I would ask myself — how do I marry the things that I like to do so they don’t feel like 10 different commitments? How can I accomplish my goals while fulfilling my passions? How can a sista make some money in the process? Well, keep on reading to find out what I’ve decided on.

When the machine is functioning as expected (machine being me), I work a full-time job, attend school part-time, co-host a podcast, run a blog, and most recently, started a small business selling goods from Ngaye, Senegal. So my idea is to combine this blog with my small business and be my own Shinin’ highlight. I will be interviewing myself and sharing the journey of starting a small business with you all.

Introducing Maabo | Khadijah Boutique.

I invite you all to visit my website at Maabo | Khadijah Boutique and learn a little bit more about the business, see the beautiful products, and SHOP! There will be a separate post on the source of these baskets/paniers as it will spotlight the dedicated women of Ngaye that hand-make them — be on the lookout for that! But for now, I strongly urge you to support and to shop!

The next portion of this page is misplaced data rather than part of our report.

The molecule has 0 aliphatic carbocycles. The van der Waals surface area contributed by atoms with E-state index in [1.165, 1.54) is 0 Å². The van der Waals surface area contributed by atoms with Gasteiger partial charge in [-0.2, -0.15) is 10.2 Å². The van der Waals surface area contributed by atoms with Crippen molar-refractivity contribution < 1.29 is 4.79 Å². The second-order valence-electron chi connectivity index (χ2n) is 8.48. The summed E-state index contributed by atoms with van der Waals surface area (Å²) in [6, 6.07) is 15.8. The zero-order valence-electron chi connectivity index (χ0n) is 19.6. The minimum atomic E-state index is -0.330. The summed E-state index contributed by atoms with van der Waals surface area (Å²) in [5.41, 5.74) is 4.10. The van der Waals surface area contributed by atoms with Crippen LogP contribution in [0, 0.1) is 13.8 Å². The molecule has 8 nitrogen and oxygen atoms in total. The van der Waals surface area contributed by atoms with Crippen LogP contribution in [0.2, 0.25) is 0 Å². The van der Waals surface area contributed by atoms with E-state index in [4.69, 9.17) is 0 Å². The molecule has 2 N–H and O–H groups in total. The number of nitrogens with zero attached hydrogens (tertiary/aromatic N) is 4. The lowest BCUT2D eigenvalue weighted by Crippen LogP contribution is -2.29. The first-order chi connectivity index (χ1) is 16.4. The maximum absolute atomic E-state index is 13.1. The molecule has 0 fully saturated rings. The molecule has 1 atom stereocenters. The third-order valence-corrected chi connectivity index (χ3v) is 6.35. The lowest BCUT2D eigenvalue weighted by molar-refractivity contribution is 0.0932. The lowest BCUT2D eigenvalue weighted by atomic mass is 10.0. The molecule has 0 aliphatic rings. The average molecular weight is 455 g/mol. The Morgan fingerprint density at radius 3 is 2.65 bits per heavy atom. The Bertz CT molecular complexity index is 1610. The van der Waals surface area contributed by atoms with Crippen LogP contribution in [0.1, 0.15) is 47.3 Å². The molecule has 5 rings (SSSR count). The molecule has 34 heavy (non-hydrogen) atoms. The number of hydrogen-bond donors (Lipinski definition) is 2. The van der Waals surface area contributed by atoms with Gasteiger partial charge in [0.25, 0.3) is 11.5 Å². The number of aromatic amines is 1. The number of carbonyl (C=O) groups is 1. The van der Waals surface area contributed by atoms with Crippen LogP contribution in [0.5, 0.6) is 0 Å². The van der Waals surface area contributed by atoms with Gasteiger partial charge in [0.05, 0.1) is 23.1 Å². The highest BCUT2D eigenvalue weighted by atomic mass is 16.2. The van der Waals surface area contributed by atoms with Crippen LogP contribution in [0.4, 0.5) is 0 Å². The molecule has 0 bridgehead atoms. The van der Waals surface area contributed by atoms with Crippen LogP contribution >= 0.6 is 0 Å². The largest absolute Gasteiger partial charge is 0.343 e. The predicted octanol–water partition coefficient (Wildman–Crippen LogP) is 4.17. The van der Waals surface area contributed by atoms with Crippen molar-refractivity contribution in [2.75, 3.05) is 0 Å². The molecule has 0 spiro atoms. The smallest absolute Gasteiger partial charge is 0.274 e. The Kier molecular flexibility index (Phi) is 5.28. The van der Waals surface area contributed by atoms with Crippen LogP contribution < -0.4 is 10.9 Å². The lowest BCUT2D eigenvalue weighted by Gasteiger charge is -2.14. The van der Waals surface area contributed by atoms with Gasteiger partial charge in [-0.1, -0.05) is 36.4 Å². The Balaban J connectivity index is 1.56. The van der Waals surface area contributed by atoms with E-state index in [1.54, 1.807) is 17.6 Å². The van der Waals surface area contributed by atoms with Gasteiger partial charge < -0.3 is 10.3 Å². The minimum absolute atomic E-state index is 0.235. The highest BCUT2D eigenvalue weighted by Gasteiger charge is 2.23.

It hasn’t been easy coming to this decision; I had to get out of the funk that I was in first. I spent way too much time feeling like I had failed because I wasn’t writing. I didn’t give myself any grace for what actually happens in my life outside of this blog. That just because I wasn’t releasing on a regular schedule that I wasn’t doing a “good job.” I didn’t account for the ideas that could be a result of a hiatus – the creative solutions that would not have been possible if I didn’t step away for a little bit. I’m happy to have this new direction and can’t wait to take you all along this journey.

Follow us on Instagram at @elleparleenfin for all the latest news and bookmark http://www.maabo.store !

Senegal: Sonko is not the solution to our problems.

As far as basic facts go, I won’t spend too much time on what’s going on in Senegal currently. If you’d like to get caught up, use the hashtag #FreeSenegal on Instagram or Twitter; everything you need to know is there. And if you still need resources, feel free to ask any Senegalese person with an account (given they have common sense) and they will be more than happy to get you updated.